This summer, Google decided to take a stab at the social networking market, and created “Google+”. After accumulating over 18 million users in just a few months, it is reasonable to believe that Google+ is on the way to being as popular as other social networking sites such as Twitter, Foursquare, and Facebook.
So now the question is…
According to an article on “Government Technology”, the answer is “not quite yet”.
“Businesses and organizations can’t really have an official presence there because [Google Plus] — as it is now — wants to keep all the accounts as personal accounts,” said Lee Yount, a program analyst for the Catawba County, N.C., Technology Department. “But that creates quite the challenge for business organizations for external means of communication to the public.”
Yount said his department is potentially interested in using Google Plus when the time — and features — are right.
Supporters of Google+ claim that its features, such as organizing contacts into “circles” and chatting with groups in “huddles” and “hangouts”, are ideal for organizing and managing content distribution. On the other hand, Google+ has major privacy issues that need to be sorted out if government agencies want to use them, and it is yet another social media account that needs to be monitored.
As a government employee, what do you think? Will your agency adopt Google+?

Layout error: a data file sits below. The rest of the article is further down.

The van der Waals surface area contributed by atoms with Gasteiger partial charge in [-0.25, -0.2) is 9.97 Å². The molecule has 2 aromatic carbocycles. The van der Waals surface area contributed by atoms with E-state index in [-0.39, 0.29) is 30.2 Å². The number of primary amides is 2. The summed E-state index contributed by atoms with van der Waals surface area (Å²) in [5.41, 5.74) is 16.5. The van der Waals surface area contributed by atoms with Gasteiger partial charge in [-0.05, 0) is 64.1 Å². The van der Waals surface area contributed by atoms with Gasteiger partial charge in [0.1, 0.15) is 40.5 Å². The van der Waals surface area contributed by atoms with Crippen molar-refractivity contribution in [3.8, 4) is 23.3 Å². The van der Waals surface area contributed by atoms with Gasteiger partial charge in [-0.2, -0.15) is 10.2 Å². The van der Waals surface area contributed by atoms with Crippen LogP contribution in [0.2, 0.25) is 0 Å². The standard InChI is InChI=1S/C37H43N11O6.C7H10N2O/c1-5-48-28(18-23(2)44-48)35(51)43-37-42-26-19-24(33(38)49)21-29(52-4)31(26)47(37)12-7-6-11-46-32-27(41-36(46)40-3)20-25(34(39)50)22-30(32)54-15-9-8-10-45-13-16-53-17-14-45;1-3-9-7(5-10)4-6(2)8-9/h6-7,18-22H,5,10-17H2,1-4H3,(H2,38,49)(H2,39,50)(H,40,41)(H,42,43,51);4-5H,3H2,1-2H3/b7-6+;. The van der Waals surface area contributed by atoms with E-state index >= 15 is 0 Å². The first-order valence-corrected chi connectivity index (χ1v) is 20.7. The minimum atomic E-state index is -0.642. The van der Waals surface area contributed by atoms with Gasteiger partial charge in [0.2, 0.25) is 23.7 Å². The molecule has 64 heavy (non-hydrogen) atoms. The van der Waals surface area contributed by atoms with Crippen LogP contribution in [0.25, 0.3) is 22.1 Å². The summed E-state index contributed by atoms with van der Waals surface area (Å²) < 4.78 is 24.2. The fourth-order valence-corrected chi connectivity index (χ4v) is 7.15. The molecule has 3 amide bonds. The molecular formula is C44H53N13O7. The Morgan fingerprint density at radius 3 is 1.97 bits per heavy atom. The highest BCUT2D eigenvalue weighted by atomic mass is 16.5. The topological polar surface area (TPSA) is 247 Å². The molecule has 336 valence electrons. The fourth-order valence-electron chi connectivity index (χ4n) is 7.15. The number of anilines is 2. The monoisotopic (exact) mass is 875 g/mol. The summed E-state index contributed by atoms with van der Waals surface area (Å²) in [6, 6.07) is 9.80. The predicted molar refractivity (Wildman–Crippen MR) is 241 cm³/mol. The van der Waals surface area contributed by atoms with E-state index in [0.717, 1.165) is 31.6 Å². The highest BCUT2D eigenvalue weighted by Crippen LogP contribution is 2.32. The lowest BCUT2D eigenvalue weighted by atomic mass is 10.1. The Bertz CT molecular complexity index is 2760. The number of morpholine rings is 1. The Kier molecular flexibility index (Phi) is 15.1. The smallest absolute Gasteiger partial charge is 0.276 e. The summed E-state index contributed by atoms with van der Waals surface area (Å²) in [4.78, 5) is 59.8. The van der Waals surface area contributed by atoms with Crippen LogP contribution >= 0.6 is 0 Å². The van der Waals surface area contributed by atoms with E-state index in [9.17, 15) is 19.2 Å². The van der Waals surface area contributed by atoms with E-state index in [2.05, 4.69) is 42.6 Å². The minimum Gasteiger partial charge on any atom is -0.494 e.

So, I’ll ask the obvious question here (again) if “google has massive privacy issues” what social media options currently DON’T have the same issues. (if anyone says Facebook, twitter, youtube, etc..you’re wrong..the issues are exactly the same..and technically Google’s controls are even MORE available then the previously mentioned options…so..yeah…about that…) To go one step further, Google Apps for Gov has, some how, been cleared for use at GSA..one would assume the issues would translate into their considerations of switching to Google apps yet no one has come forward on that discussion either.
…and discuss (..*walks away leaving spinning hand gernade on the table*..)
Maybe the correct question to ask is “Will government employees adopt Google+?”
Dennis D. McDonald
I agree with @Dennis .. the issues of security, privacy, etc are all policy hurdles that ultimately can be overcome, one that may be more difficult is the cultural shift and/or acceptance of the tools use period.
I think that’s part of it. The other part may be, “Is Google+ going to be part of Google’s public sector offerings?” If the service is offered as part of the Enterprise package, adhering to the FISMA scrutiny and the segregation offered by the public sector cloud, you might have a really compelling suite. For instance, why spend the time/money/energy to develop an internal-facing professional networking app if you can just subscribe to Google Public Sector and get it included?
I don’t see the value of Google+ to agencies at this time. Unlike the other social networks, it’s just obvious how an agency will work with the public.
The best idea I have for government right now: form a web-based focus group as a Circle and collaborate within it…but the key for Google+, I’d contend, is better integration the rest of the Google suite of apps.
John, I agree with your ideas. What kinds of programs would you create for Google+ to make it complimentary to Google’s public service offerings?